Ukraine and Russia have a Troubled History

War_in_Ukraine_(2022)_en CC0 1.0 Universal
War in Ukraine (27 Feb 2022) – Source: Creative Commons Licence CC0 1.0 Universal

In 1932-33 there was a catastrophic famine in Ukraine, which was entirely man-made, resulting from a deliberate policy directed by Joseph Stalin, the Soviet dictator. Stalin is idolised by Vladimir Putin. Known in Ukraine as the ‘Holodomor’ or ‘Murder by Starvation’.  At least 3.9 million Ukrainians died in that famine. The U.N. estimated 7 to 10 million, other sources over 5 million.

There have been claims by the Putin controlled Russian Parliament that this was not genocide, but it clearly was. Any starving Ukrainians, fleeing to Russia, had all their belongings confiscated. Alongside this was the destruction of Ukrainian books and the suppression of the Ukrainian language in schools. So Ukrainians have a history of being persecuted by the Russian Soviet authorities.

These actions badly misfired, generating so much hatred and resentment that it solidified into Ukrainian nationalism.

The Nazi invasion of 1941 reduced the pressure from Soviet Russia. Ukrainian resistance which fought both the Nazis and Soviets emerged. From 1942 there was an ongoing struggle by Ukrainian nationalists against the Soviets, which was to carry on well into the 1950s despite the best efforts of the Soviet Russian Red Army and State. This struggle would cost the Soviets 35,000 lives, making it twice as costly as the later Afghanistan War. This despite the Soviet Russians arresting and deporting half a million Ukrainians to Siberia between 1944 and 1946.

The Ukrainians have long memories. 80 year old grandmothers, remembering Stalin’s famine tactics and repression are joining Ukrainian resistance groups, learning how to use weapons.

Invading a country is one thing, occupying and controlling it is another. Ukrainian nationalists resisted the Soviet Russian Red Army and State for over ten years, this with little or no support from abroad. This resistance is in the DNA of Ukrainians. Usually with an invading army, there is no common language, which makes it possible for the invaders to dehumanise the invaded. Instead now the Ukrainians are talking to the Russians. That makes it much harder for the Russian troops.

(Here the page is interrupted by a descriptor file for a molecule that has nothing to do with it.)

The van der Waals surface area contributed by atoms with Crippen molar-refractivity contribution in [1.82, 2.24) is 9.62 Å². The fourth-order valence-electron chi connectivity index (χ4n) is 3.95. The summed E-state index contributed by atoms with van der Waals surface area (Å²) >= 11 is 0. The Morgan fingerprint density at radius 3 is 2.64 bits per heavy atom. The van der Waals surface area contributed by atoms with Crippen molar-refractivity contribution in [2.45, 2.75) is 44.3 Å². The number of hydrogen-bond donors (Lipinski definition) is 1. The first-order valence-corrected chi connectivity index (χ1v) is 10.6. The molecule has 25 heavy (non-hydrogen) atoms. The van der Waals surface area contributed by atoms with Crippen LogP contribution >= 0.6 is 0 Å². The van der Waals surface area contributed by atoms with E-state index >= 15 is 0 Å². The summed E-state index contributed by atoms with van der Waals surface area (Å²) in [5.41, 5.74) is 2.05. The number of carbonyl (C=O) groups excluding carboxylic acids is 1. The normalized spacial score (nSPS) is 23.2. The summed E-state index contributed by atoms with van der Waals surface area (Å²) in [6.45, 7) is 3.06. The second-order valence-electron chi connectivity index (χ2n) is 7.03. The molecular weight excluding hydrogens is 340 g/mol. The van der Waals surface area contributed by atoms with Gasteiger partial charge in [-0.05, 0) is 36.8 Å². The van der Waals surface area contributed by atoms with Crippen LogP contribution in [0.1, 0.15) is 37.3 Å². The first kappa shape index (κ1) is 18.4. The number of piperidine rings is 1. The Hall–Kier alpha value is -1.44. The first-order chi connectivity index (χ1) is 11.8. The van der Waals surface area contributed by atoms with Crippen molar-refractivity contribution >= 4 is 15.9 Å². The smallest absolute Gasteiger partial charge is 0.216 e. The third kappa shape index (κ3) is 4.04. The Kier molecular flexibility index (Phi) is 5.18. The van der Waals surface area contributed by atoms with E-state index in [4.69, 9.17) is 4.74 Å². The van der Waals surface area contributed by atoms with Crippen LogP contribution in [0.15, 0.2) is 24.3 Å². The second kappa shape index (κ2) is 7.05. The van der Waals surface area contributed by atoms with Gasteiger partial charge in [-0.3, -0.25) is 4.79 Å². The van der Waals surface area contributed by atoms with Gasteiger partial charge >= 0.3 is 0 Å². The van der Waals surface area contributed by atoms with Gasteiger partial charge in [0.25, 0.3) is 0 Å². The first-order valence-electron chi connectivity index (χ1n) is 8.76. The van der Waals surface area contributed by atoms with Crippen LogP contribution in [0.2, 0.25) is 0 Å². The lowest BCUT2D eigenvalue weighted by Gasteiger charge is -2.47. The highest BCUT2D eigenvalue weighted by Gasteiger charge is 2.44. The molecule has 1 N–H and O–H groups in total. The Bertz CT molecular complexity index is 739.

There is virtually universal condemnation of the current Russian invasion, with powerful opposition from both NATO and the EU, and from other countries around the world.

Russia is dependent on long, snaking pipelines to sell its gas resources which are very vulnerable to disruption, even destruction.

Ukraine was only in the Soviet Union because of repression and force. Invading Ukraine, a free, sovereign nation, when there is substantial opposition within Russia itself and massive opposition from the international community, is a very risky gamble.

Ukrainian Flag – Source: CC BY-SA 3.0

By concentrating on Ukraine, Russia may have neglected its Far-Eastern flank. The sheer size of Russia and its limited internal communications – the Trans-Siberian railway takes six days to get from Moscow to Vladivostok – brings its own problems. Vladivostok, formerly Chinese Haishenwai, is at risk. Every other ‘Treaty Port’, other than Vladivostok has been reclaimed by a resurgent China. China may have abstained in condemning the Russian invasion, but it still has its eyes on Vladivostok.

Vladimir Putin has made a huge misjudgement. Swiftly targeting his off-shore assets and those of his cronies may save both Ukraine and Russia from the deaths and destruction this misjudgement could cause.


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